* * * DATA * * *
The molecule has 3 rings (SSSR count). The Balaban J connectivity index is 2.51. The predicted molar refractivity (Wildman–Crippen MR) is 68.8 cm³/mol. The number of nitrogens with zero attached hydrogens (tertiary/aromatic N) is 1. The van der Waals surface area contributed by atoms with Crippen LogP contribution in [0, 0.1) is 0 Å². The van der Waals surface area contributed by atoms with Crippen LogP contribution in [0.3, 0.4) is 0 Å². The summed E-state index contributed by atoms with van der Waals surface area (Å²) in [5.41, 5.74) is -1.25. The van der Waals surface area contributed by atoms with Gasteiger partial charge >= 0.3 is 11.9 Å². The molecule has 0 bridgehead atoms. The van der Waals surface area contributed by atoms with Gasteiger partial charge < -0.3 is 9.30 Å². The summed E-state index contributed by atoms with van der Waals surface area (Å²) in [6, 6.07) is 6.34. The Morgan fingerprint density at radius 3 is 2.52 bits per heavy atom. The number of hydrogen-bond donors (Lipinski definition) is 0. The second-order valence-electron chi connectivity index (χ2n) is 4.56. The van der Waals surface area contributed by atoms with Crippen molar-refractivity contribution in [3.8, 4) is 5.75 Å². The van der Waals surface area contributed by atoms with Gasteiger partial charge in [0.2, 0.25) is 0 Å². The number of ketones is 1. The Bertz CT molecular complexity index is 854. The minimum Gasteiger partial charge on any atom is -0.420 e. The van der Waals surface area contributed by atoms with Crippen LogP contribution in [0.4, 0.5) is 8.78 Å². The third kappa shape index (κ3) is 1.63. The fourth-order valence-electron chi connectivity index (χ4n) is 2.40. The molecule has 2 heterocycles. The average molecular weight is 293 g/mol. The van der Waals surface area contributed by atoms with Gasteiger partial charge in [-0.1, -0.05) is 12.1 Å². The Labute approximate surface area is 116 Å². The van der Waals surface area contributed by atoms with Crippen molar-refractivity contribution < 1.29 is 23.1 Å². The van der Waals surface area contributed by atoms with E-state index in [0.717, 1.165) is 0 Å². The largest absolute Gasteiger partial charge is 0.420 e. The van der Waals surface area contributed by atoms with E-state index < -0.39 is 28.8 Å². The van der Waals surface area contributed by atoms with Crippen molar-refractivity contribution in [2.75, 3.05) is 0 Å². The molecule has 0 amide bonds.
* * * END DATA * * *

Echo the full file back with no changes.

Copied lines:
The molecule has 3 rings (SSSR count). The Balaban J connectivity index is 2.51. The predicted molar refractivity (Wildman–Crippen MR) is 68.8 cm³/mol. The number of nitrogens with zero attached hydrogens (tertiary/aromatic N) is 1. The van der Waals surface area contributed by atoms with Crippen LogP contribution in [0, 0.1) is 0 Å². The van der Waals surface area contributed by atoms with Crippen LogP contribution in [0.3, 0.4) is 0 Å². The summed E-state index contributed by atoms with van der Waals surface area (Å²) in [5.41, 5.74) is -1.25. The van der Waals surface area contributed by atoms with Gasteiger partial charge >= 0.3 is 11.9 Å². The molecule has 0 bridgehead atoms. The van der Waals surface area contributed by atoms with Gasteiger partial charge < -0.3 is 9.30 Å². The summed E-state index contributed by atoms with van der Waals surface area (Å²) in [6, 6.07) is 6.34. The Morgan fingerprint density at radius 3 is 2.52 bits per heavy atom. The number of hydrogen-bond donors (Lipinski definition) is 0. The second-order valence-electron chi connectivity index (χ2n) is 4.56. The van der Waals surface area contributed by atoms with Crippen molar-refractivity contribution in [3.8, 4) is 5.75 Å². The van der Waals surface area contributed by atoms with Gasteiger partial charge in [0.2, 0.25) is 0 Å². The number of ketones is 1. The Bertz CT molecular complexity index is 854. The minimum Gasteiger partial charge on any atom is -0.420 e. The van der Waals surface area contributed by atoms with Crippen LogP contribution in [0.4, 0.5) is 8.78 Å². The third kappa shape index (κ3) is 1.63. The fourth-order valence-electron chi connectivity index (χ4n) is 2.40. The molecule has 2 heterocycles. The average molecular weight is 293 g/mol. The van der Waals surface area contributed by atoms with Gasteiger partial charge in [-0.1, -0.05) is 12.1 Å². The Labute approximate surface area is 116 Å². The van der Waals surface area contributed by atoms with Crippen molar-refractivity contribution < 1.29 is 23.1 Å². The van der Waals surface area contributed by atoms with E-state index in [0.717, 1.165) is 0 Å². The largest absolute Gasteiger partial charge is 0.420 e. The van der Waals surface area contributed by atoms with E-state index < -0.39 is 28.8 Å². The van der Waals surface area contributed by atoms with Crippen molar-refractivity contribution in [2.75, 3.05) is 0 Å². The molecule has 0 amide bonds.